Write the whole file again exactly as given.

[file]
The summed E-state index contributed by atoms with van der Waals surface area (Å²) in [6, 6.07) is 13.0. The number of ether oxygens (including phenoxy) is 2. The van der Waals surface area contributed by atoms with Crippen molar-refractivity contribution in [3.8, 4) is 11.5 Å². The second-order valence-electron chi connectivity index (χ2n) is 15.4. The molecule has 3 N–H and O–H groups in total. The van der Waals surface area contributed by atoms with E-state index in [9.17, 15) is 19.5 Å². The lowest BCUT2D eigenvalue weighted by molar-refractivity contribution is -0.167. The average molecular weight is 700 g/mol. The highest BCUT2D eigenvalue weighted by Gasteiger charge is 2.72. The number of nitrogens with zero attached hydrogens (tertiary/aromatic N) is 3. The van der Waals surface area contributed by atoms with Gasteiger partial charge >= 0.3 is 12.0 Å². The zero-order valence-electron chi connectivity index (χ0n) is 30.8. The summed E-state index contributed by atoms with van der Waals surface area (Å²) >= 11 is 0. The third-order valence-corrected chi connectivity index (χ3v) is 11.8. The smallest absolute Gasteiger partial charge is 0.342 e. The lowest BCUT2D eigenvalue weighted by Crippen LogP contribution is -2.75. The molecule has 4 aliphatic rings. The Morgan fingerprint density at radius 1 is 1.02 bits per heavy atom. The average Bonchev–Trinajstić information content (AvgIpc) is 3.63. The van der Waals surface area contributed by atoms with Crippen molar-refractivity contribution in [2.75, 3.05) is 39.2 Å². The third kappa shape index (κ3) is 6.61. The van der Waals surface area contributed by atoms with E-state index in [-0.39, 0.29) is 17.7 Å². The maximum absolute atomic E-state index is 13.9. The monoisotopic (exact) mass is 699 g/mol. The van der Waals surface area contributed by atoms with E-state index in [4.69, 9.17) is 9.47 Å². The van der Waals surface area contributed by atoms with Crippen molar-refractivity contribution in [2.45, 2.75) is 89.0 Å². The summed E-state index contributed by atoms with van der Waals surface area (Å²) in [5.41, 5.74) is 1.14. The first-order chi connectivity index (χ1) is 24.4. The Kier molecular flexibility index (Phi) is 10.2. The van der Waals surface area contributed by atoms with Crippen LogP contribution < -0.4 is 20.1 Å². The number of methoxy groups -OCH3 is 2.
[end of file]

The summed E-state index contributed by atoms with van der Waals surface area (Å²) in [6, 6.07) is 13.0. The number of ether oxygens (including phenoxy) is 2. The van der Waals surface area contributed by atoms with Crippen molar-refractivity contribution in [3.8, 4) is 11.5 Å². The second-order valence-electron chi connectivity index (χ2n) is 15.4. The molecule has 3 N–H and O–H groups in total. The van der Waals surface area contributed by atoms with E-state index in [9.17, 15) is 19.5 Å². The lowest BCUT2D eigenvalue weighted by molar-refractivity contribution is -0.167. The average molecular weight is 700 g/mol. The highest BCUT2D eigenvalue weighted by Gasteiger charge is 2.72. The number of nitrogens with zero attached hydrogens (tertiary/aromatic N) is 3. The van der Waals surface area contributed by atoms with Gasteiger partial charge >= 0.3 is 12.0 Å². The zero-order valence-electron chi connectivity index (χ0n) is 30.8. The summed E-state index contributed by atoms with van der Waals surface area (Å²) >= 11 is 0. The third-order valence-corrected chi connectivity index (χ3v) is 11.8. The smallest absolute Gasteiger partial charge is 0.342 e. The lowest BCUT2D eigenvalue weighted by Crippen LogP contribution is -2.75. The molecule has 4 aliphatic rings. The Morgan fingerprint density at radius 1 is 1.02 bits per heavy atom. The average Bonchev–Trinajstić information content (AvgIpc) is 3.63. The van der Waals surface area contributed by atoms with Crippen molar-refractivity contribution in [2.75, 3.05) is 39.2 Å². The third kappa shape index (κ3) is 6.61. The van der Waals surface area contributed by atoms with E-state index in [-0.39, 0.29) is 17.7 Å². The maximum absolute atomic E-state index is 13.9. The monoisotopic (exact) mass is 699 g/mol. The van der Waals surface area contributed by atoms with E-state index in [4.69, 9.17) is 9.47 Å². The van der Waals surface area contributed by atoms with Crippen molar-refractivity contribution in [2.45, 2.75) is 89.0 Å². The summed E-state index contributed by atoms with van der Waals surface area (Å²) in [5.41, 5.74) is 1.14. The first-order chi connectivity index (χ1) is 24.4. The Kier molecular flexibility index (Phi) is 10.2. The van der Waals surface area contributed by atoms with Crippen LogP contribution < -0.4 is 20.1 Å². The number of methoxy groups -OCH3 is 2.